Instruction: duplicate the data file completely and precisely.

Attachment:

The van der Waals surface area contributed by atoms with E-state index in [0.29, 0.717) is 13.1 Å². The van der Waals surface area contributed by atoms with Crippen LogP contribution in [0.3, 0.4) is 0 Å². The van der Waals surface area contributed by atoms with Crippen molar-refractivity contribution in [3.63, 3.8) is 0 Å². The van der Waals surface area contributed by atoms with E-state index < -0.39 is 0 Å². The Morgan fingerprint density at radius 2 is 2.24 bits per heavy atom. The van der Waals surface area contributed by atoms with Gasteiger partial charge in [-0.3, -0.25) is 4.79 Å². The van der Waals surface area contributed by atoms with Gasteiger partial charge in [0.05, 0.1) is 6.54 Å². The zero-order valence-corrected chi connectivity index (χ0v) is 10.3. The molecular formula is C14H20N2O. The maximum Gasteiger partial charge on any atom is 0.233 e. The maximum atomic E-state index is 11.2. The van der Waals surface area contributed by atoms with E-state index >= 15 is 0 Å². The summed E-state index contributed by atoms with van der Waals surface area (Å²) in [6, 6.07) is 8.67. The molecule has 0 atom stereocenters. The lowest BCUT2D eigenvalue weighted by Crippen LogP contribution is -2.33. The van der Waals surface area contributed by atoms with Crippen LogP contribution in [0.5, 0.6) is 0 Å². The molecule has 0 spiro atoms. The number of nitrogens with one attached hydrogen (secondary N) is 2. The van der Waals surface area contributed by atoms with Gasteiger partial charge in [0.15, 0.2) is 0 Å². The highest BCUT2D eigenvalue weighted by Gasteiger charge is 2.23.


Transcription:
The van der Waals surface area contributed by atoms with E-state index in [0.29, 0.717) is 13.1 Å². The van der Waals surface area contributed by atoms with Crippen LogP contribution in [0.3, 0.4) is 0 Å². The van der Waals surface area contributed by atoms with Crippen molar-refractivity contribution in [3.63, 3.8) is 0 Å². The van der Waals surface area contributed by atoms with E-state index < -0.39 is 0 Å². The Morgan fingerprint density at radius 2 is 2.24 bits per heavy atom. The van der Waals surface area contributed by atoms with Gasteiger partial charge in [-0.3, -0.25) is 4.79 Å². The van der Waals surface area contributed by atoms with Gasteiger partial charge in [0.05, 0.1) is 6.54 Å². The zero-order valence-corrected chi connectivity index (χ0v) is 10.3. The molecular formula is C14H20N2O. The maximum Gasteiger partial charge on any atom is 0.233 e. The maximum atomic E-state index is 11.2. The van der Waals surface area contributed by atoms with E-state index >= 15 is 0 Å². The summed E-state index contributed by atoms with van der Waals surface area (Å²) in [6, 6.07) is 8.67. The molecule has 0 atom stereocenters. The lowest BCUT2D eigenvalue weighted by Crippen LogP contribution is -2.33. The van der Waals surface area contributed by atoms with Crippen LogP contribution in [0.5, 0.6) is 0 Å². The molecule has 0 spiro atoms. The number of nitrogens with one attached hydrogen (secondary N) is 2. The van der Waals surface area contributed by atoms with Gasteiger partial charge in [0.15, 0.2) is 0 Å². The highest BCUT2D eigenvalue weighted by Gasteiger charge is 2.23.